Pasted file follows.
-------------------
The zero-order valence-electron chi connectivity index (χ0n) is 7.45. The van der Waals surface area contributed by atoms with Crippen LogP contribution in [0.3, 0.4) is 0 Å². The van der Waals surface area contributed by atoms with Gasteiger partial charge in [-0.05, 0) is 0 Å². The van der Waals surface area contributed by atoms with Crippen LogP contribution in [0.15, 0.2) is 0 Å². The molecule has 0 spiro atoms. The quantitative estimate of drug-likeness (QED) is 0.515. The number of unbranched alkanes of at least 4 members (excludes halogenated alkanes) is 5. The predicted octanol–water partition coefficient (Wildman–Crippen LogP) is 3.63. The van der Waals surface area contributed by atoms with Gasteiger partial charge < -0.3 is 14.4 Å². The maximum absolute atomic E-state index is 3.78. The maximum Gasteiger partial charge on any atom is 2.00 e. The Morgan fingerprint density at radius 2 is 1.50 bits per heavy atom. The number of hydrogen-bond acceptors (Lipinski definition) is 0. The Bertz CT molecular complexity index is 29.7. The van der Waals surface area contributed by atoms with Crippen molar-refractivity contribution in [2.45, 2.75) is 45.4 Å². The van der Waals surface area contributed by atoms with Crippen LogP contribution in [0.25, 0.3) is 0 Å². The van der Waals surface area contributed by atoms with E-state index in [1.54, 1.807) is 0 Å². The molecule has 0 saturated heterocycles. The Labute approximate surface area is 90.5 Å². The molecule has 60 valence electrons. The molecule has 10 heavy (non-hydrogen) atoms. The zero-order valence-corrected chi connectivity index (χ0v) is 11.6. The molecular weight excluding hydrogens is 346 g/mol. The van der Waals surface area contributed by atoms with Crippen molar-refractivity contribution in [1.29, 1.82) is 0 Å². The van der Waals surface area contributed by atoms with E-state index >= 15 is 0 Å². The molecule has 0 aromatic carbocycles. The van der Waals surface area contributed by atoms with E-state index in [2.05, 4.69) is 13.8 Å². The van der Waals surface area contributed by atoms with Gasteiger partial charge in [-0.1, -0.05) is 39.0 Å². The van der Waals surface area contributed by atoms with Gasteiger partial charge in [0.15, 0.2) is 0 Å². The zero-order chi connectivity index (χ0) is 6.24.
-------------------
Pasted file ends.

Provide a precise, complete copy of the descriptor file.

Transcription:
The zero-order valence-electron chi connectivity index (χ0n) is 7.45. The van der Waals surface area contributed by atoms with Crippen LogP contribution in [0.3, 0.4) is 0 Å². The van der Waals surface area contributed by atoms with Gasteiger partial charge in [-0.05, 0) is 0 Å². The van der Waals surface area contributed by atoms with Crippen LogP contribution in [0.15, 0.2) is 0 Å². The molecule has 0 spiro atoms. The quantitative estimate of drug-likeness (QED) is 0.515. The number of unbranched alkanes of at least 4 members (excludes halogenated alkanes) is 5. The predicted octanol–water partition coefficient (Wildman–Crippen LogP) is 3.63. The van der Waals surface area contributed by atoms with Gasteiger partial charge < -0.3 is 14.4 Å². The maximum absolute atomic E-state index is 3.78. The maximum Gasteiger partial charge on any atom is 2.00 e. The Morgan fingerprint density at radius 2 is 1.50 bits per heavy atom. The number of hydrogen-bond acceptors (Lipinski definition) is 0. The Bertz CT molecular complexity index is 29.7. The van der Waals surface area contributed by atoms with Crippen molar-refractivity contribution in [2.45, 2.75) is 45.4 Å². The van der Waals surface area contributed by atoms with Crippen LogP contribution in [0.25, 0.3) is 0 Å². The van der Waals surface area contributed by atoms with E-state index in [1.54, 1.807) is 0 Å². The molecule has 0 saturated heterocycles. The Labute approximate surface area is 90.5 Å². The molecule has 60 valence electrons. The molecule has 10 heavy (non-hydrogen) atoms. The zero-order valence-corrected chi connectivity index (χ0v) is 11.6. The molecular weight excluding hydrogens is 346 g/mol. The van der Waals surface area contributed by atoms with Crippen molar-refractivity contribution in [1.29, 1.82) is 0 Å². The van der Waals surface area contributed by atoms with E-state index >= 15 is 0 Å². The molecule has 0 aromatic carbocycles. The van der Waals surface area contributed by atoms with E-state index in [2.05, 4.69) is 13.8 Å². The van der Waals surface area contributed by atoms with Gasteiger partial charge in [-0.1, -0.05) is 39.0 Å². The van der Waals surface area contributed by atoms with Gasteiger partial charge in [0.15, 0.2) is 0 Å². The zero-order chi connectivity index (χ0) is 6.24.